If there's a silver lining to be found in this pandemic, it's that isolation and quarantine can often be educational. Every day, I'm learning something new.
For instance, this week I learned there really IS such a thing as 6 a.m. on a Saturday morning. Until now, I honestly wasn't sure if Saturday HAD mornings.
I've spent the last 30 years moonlighting as a DJ at dance clubs and parties. On most weekends, I'm lucky to make it to bed before sunrise and wake up at the crack of noon. But thanks to the party-pooping pandemic, I'm not jockeying too many discs these days. As a result, I've found myself keeping the same sleep schedule on the weekends as I do during the week. Can't say I'm a fan.
What do people DO at 6 a.m. on the weekends other than sleep? I'm not sure I've figured it out. But this weekend, I saw something I'd never experienced before.
By and large, I am NOT a sports enthusiast. I was always the last guy picked in gym class, I've never found bowls to be particularly super, and I'm the only person I know whose college transcript contains a P.E. credit for "Independent Study Walking." But for reasons I can't begin to explain, I love NASCAR. I've tried to hate it, I swear. I'm fully aware that NASCAR culture stands in direct opposition to, well, everything else about me. But I've long come to terms with my secret shame. I like to watch cars go around in circles. Sue me.
Last weekend was the kickoff to the 2021 NASCAR season, so when I went to bed on Friday night, my TV was still tuned to Daytona coverage. But when I woke up at 6 a.m. Saturday, the sports channel wasn't showing action on the track. It was showing considerably less action -- on the water.
I had accidentally tuned into live coverage of a bass fishing tournament. And for two of the weirdest hours of my life, I watched it.
I've never understood the "sport" of fishing. I appreciate that getting out in nature can be zen and tranquil and relaxing. I sometimes enjoy nature, too. I've just never thought, "You know what would make this nature better? If I could kill some of it." (Except wasps. Nature would be lots better with more dead wasps. If ESPN aired a wasp-killing tournament every Saturday morning, I'd set my alarm to watch.)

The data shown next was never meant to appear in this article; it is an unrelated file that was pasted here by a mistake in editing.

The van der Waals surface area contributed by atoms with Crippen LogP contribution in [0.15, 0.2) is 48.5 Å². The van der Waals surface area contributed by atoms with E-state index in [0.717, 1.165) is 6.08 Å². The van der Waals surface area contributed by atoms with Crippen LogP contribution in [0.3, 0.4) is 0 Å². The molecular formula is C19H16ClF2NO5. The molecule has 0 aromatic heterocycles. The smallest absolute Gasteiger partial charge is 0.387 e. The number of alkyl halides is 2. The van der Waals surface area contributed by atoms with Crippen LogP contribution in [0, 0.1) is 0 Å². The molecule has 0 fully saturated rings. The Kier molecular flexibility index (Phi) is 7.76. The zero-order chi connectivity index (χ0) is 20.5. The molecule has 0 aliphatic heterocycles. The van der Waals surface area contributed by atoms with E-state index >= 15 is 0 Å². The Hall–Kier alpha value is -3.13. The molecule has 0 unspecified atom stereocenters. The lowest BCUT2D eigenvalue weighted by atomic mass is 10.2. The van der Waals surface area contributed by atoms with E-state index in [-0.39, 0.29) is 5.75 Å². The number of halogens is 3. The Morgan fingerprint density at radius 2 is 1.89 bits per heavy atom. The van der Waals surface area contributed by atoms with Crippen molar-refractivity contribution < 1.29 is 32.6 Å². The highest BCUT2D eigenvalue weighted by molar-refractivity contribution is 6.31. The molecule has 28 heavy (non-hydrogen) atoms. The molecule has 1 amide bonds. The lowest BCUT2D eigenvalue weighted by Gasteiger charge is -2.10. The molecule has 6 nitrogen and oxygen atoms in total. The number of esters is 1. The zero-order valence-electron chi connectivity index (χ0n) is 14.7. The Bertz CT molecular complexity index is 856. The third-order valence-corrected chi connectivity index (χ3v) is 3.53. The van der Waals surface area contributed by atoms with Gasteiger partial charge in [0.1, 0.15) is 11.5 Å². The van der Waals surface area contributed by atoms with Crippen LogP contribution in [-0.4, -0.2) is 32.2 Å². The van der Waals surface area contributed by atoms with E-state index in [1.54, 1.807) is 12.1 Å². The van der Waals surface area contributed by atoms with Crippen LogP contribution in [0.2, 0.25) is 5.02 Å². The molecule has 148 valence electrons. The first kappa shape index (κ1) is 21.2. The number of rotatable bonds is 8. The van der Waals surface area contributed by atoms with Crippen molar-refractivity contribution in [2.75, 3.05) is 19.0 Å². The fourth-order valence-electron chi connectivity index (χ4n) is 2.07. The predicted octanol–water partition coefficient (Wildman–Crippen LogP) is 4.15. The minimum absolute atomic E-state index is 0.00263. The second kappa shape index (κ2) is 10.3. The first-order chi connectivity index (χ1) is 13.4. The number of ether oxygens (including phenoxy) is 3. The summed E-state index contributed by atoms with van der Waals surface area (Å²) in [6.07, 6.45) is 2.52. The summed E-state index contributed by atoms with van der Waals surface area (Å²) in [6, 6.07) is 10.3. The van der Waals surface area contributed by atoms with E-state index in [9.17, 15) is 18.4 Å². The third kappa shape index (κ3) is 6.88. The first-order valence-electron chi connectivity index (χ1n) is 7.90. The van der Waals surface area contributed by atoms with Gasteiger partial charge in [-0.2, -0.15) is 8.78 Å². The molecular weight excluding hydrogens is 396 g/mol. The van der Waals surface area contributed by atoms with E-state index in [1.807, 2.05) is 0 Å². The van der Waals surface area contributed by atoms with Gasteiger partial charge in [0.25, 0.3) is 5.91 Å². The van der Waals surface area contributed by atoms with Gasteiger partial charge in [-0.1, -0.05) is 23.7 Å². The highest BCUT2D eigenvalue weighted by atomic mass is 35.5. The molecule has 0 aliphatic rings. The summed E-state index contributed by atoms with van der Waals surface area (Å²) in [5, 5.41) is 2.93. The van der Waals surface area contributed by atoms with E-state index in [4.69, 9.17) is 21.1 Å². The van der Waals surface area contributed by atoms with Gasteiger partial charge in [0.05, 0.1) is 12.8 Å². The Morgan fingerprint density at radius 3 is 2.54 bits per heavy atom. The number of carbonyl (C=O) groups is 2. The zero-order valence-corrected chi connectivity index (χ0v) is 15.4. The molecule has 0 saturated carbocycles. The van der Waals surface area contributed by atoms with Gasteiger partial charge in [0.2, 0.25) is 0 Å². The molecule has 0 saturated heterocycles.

Now, before the greater fishing community of the bi-state area gathers their pitchforks and demands my head on a fish taco, I know I'm being hypocritical. You can't take me seriously when I have a fridge full of tuna steaks and salmon patties. Fish are tasty, and if catching them is your bag, don't let me stop you. Fish away. Just don't get upset when I don't tag along.
Begrudgingly, I accept fishing as a hobby -- but waking up early on a Saturday morning to watch OTHERS fish on TV in real time? That's where I draw the line. And the rod. And the reel.
My worry was that a televised bass-fishing tournament would be nothing but people floating around on boats in stoic silence. After watching the riveting action for two hours, I can now tell you with some authority: Yes, that's exactly what it was.
In the first hour, one guy caught one fish. They replayed it five times. They awarded it "Replay of the Day!" It was pretty much the ONLY play of the day.
Yet despite the lack of any action whatsoever, it didn't stop the pair of tense, hush-voiced announcers from offering crucial insight. The coverage was peppered with commentary like, "He's got a talent for knowing what's on the end of his line," and "there's a hundred thousand cypress trees lining this river, and under one of 'em, there's gonna be a spawning female. And when you find her? WHEE DOGGIE."
Whee doggie, indeed. The competition was intense. At one point, a guy named Gary caught a fish that weighed 4 ounces less than the one caught by a guy named Bryan. But Gary was fishing along the edges of a cypress grove, while Bryan was center lake fishing off some reeds. This was a unique strategy because it had rained earlier followed by quick sunshine, which led Bryan to believe that spawning females would naturally migrate towards a more --
Annnd that's when I changed the channel because I realized I was thiiiis close to finding a tiny element of bass fishing interesting.
But the true excitement came during a commercial break, when I discovered that thankfully, there's still time to enter a draft for the 2021 bass fishing FANTASY LEAGUE. That's right, you can draft a fantasy team of your favorite real-life bassmasters and vicariously live the excitement of standing motionless in a boat for hours. No offense to the world of pro bass fishing, but I just assumed these tournaments were held on a Saturday so these guys could get back to their day jobs on Monday.
Here's where I got my REAL pandemic education of the day: Bryan ended up beating Gary and won the tournament. His total tourney haul of 79 lbs., 7 ounces netted him a take-home of $101,000. I can crack snide jokes about fishing all the live-long day, but no one's ever handed me $101,000 to DJ a party, even though I'm pretty sure I could rock a dancefloor better than Gary OR Bryan.
So here's to you, competitive bassmasters of the world, and any of you weirdos who wake up at 6 a.m. on a Saturday to watch them. Now if you'll excuse me, I have fish sticks to get in the oven. It's almost time for my fantasy league draft. I call dibs on Bryan. Whee doggie.
Shane Brown will be on hiatus for the next few weeks, but will return asap.